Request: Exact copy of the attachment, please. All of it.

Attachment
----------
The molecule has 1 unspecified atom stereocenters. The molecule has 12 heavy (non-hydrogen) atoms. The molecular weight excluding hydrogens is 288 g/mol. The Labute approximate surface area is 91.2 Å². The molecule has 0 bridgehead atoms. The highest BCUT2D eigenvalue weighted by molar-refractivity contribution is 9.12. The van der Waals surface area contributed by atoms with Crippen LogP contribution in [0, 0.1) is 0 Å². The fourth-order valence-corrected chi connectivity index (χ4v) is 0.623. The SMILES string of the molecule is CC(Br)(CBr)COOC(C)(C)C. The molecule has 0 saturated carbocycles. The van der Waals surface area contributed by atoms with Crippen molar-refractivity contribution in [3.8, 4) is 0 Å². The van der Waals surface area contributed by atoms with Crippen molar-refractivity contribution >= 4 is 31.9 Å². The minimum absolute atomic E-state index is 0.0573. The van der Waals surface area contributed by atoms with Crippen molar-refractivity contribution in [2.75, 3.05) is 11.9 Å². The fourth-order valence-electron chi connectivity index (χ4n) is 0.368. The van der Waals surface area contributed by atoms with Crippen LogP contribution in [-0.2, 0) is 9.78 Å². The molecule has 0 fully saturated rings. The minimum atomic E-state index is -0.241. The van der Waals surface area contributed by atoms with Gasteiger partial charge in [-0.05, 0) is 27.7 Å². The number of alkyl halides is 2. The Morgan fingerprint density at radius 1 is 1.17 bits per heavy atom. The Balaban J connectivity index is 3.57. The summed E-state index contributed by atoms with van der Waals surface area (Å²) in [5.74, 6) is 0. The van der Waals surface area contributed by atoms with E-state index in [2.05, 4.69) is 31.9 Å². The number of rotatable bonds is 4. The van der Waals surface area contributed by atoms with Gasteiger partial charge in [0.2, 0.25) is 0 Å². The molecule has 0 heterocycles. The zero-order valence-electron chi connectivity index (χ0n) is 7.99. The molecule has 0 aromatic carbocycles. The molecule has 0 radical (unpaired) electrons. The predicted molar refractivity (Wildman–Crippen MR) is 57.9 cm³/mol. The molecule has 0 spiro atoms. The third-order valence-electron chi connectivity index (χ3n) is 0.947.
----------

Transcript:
The molecule has 1 unspecified atom stereocenters. The molecule has 12 heavy (non-hydrogen) atoms. The molecular weight excluding hydrogens is 288 g/mol. The Labute approximate surface area is 91.2 Å². The molecule has 0 bridgehead atoms. The highest BCUT2D eigenvalue weighted by molar-refractivity contribution is 9.12. The van der Waals surface area contributed by atoms with Crippen LogP contribution in [0, 0.1) is 0 Å². The fourth-order valence-corrected chi connectivity index (χ4v) is 0.623. The SMILES string of the molecule is CC(Br)(CBr)COOC(C)(C)C. The molecule has 0 saturated carbocycles. The van der Waals surface area contributed by atoms with Crippen molar-refractivity contribution in [3.8, 4) is 0 Å². The van der Waals surface area contributed by atoms with Crippen molar-refractivity contribution >= 4 is 31.9 Å². The minimum absolute atomic E-state index is 0.0573. The van der Waals surface area contributed by atoms with Crippen molar-refractivity contribution in [2.75, 3.05) is 11.9 Å². The fourth-order valence-electron chi connectivity index (χ4n) is 0.368. The van der Waals surface area contributed by atoms with Crippen LogP contribution in [-0.2, 0) is 9.78 Å². The molecule has 0 fully saturated rings. The minimum atomic E-state index is -0.241. The van der Waals surface area contributed by atoms with Gasteiger partial charge in [-0.05, 0) is 27.7 Å². The number of alkyl halides is 2. The Morgan fingerprint density at radius 1 is 1.17 bits per heavy atom. The Balaban J connectivity index is 3.57. The summed E-state index contributed by atoms with van der Waals surface area (Å²) in [5.74, 6) is 0. The van der Waals surface area contributed by atoms with E-state index in [2.05, 4.69) is 31.9 Å². The number of rotatable bonds is 4. The van der Waals surface area contributed by atoms with Gasteiger partial charge in [0.2, 0.25) is 0 Å². The molecule has 0 heterocycles. The zero-order valence-electron chi connectivity index (χ0n) is 7.99. The molecule has 0 aromatic carbocycles. The molecule has 0 radical (unpaired) electrons. The predicted molar refractivity (Wildman–Crippen MR) is 57.9 cm³/mol. The molecule has 0 spiro atoms. The third-order valence-electron chi connectivity index (χ3n) is 0.947.